By Nathan Beerkens,
Field Ecologist & Community Coordinator

2018 was a big year. After two years of trials and research, it was time to officially reintroduce Western Quolls to the Arid Recovery Reserve.

In May, it happened. 12 quolls made the journey back to the outback, eight females and four males.

Western Quolls used to live across 70% of the Australian continent, but now survive in less than 2% of that. Ten of our quolls came from Western Australia (Dryandra and Julimar), and two came from a recently reintroduced population in South Australia’s Ikara-Flinders Ranges National Park.

A western quoll with a radio-collar and eartag. Photo: Melissa Jensen

So, how have they gone? In short – very well.

Before the release, all of the quolls were fitted with radio-collars, so that we could track their movements and learn as much as possible about how they survive in the arid landscape.

Since then, we have tracked them to over 400 locations. Quolls are nocturnal, so we normally find the burrows they are using, rather than the quolls themselves (although one day we found two quolls mating under a bush in broad daylight!).

Almost every time we find a quoll, it is sleeping in a bettong warren. Interestingly, these warrens often still have bettongs in them. Using bettong warrens allows the quolls to escape the scorching desert heat and hide from diurnal predators such as wedge-tailed eagles. They have also occasionally been found using bilby burrows. Most of the warrens they have been found in are on sand dunes with Acacia and Dodonaea shrubs, but they have also used warrens in mulga patches, saltbush swales and dry canegrass swamps.

Bettong warren on a sand dune – the most common shelter type used by quolls at Arid Recovery. Ruler placed at burrow entrance for scale. Photo: Nathan Beerkens

From all this tracking, we’ve been able to map their home ranges. The biggest is over 3,000 hectares (for one of our males). The smallest home range, from a female, is still large at over 800 hectares. You can see the home ranges for two of our females below (over 1,000 and 1,400 hectares each).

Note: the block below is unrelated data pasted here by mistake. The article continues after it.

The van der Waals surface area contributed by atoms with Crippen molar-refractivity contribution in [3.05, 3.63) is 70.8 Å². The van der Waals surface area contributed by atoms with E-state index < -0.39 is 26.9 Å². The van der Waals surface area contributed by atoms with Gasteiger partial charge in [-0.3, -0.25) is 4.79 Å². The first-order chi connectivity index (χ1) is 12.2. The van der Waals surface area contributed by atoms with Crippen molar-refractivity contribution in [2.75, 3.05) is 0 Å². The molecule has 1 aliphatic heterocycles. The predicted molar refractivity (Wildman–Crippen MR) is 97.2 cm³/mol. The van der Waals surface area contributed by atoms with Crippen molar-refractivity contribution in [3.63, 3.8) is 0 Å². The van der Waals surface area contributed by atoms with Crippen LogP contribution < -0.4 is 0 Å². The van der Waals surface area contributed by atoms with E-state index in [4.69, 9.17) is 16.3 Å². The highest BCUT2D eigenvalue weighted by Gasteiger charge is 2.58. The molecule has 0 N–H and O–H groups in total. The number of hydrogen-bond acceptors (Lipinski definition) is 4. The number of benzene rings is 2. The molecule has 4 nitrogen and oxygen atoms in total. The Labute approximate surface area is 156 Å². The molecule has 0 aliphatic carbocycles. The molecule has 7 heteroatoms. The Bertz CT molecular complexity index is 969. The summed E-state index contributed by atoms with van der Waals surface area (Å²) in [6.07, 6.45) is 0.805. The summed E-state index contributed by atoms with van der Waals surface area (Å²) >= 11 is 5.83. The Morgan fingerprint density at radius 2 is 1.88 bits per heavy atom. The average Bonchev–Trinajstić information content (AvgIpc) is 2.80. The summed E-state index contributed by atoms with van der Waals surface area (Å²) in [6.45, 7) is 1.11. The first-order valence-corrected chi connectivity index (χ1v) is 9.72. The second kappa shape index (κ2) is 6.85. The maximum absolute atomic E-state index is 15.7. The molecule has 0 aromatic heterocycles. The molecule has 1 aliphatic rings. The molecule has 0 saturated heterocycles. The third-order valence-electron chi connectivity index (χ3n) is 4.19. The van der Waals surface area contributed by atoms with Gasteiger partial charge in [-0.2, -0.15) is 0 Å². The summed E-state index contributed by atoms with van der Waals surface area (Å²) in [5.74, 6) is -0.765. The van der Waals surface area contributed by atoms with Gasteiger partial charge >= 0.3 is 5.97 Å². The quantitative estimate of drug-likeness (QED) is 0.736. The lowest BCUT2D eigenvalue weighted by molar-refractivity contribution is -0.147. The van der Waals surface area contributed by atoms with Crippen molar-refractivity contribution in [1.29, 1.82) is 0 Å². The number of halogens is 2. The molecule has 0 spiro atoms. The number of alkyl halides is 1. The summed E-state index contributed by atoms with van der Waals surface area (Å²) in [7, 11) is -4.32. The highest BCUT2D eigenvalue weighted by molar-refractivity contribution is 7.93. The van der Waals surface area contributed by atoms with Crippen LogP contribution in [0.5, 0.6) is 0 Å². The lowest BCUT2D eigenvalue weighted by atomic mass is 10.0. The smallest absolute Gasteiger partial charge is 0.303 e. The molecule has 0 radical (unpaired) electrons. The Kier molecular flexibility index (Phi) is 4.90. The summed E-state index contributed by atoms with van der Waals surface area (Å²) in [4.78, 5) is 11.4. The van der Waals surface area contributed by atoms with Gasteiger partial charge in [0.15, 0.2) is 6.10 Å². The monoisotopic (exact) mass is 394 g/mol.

The home ranges of two female quolls; ‘Andamooka’ (yellow – 1445ha) and ‘Mulgaria’ (blue – 1074ha). This map was created from all data obtained for each quoll from release to October 22 2018. Initial post-release dispersal may mean that the home ranges are overestimates of their current range. Further refinement and data analysis is underway. Image copyright Arid Recovery.

We’re also happy to report that no quolls have entered the Main Exclosure – a 14km2 pen which is separated from the rest of the Reserve by floppy-topped fencing, foot-netting and two electric wires. By keeping this pen quoll-free, we can compare the abundance of our other reintroduced animals, (such as western barred bandicoots and stick-nest rats), in areas with and without quolls to see if they have any impacts. A lot of effort has gone into keeping this fence operational. We’d like to say thanks to the two teams from Conservation Volunteers Australia who replaced kilometres of old foot-netting this year.

Conservation Volunteers Australia team rolling out foot-netting to ‘quoll-proof’ the Main Exclosure. Photo: Kathryn Hastie.

Followers of our social media accounts will also know that our quolls have been breeding. There are 30 babies in total, with five mother quolls having six each. The adults began mating almost immediately after arriving at Arid Recovery in May, with their babies born in June and July – western quolls are pregnant for only 18 days!

Since then, the young have been living with their mothers in bettong warrens and are now starting to explore the Reserve on their own. We’ve put radio-collars on 10 of them, so that we can see what they get up to (five males and five females, from three families). At the same time, we’re taking collars off the adults. The babies’ collars will fall off by themselves.

Quoll population trends will continue to be monitored through our quarterly track counts, which is how we monitor all of our reintroduced species, with the addition of spot identification from camera trap images. Each quoll has a unique pattern of spots so volunteers can help us identify individual quolls from photos taken by Reconyx camera traps, which we received thanks to a grant from the Wettenhall Environment Trust.

The first baby captured and tagged; a young male nicknamed Bowie. Photo: Melissa Jensen

There’s still so much to learn and we will be studying quolls and their interactions with other species for a long time to come.

For now though, it’s seven months into the program and we’re very pleased with how it’s gone.

Another big thank you to everyone who has volunteered their time and supported the reintroduction. Special shout-out to our interns and long-term volunteers –  Ben Stepkovitch, Kirra Bailey, Samantha Bryson-Kirby, Kaely Kreger, Finella Dawlings, Brianna Coulter and Anna Rogers – who have put a lot of time and effort into tracking and trapping these beautiful and elusive predators.

Stay tuned for more.

Intern Anna Rogers bagging quoll scat for diet analysis. Photo: Melissa Jensen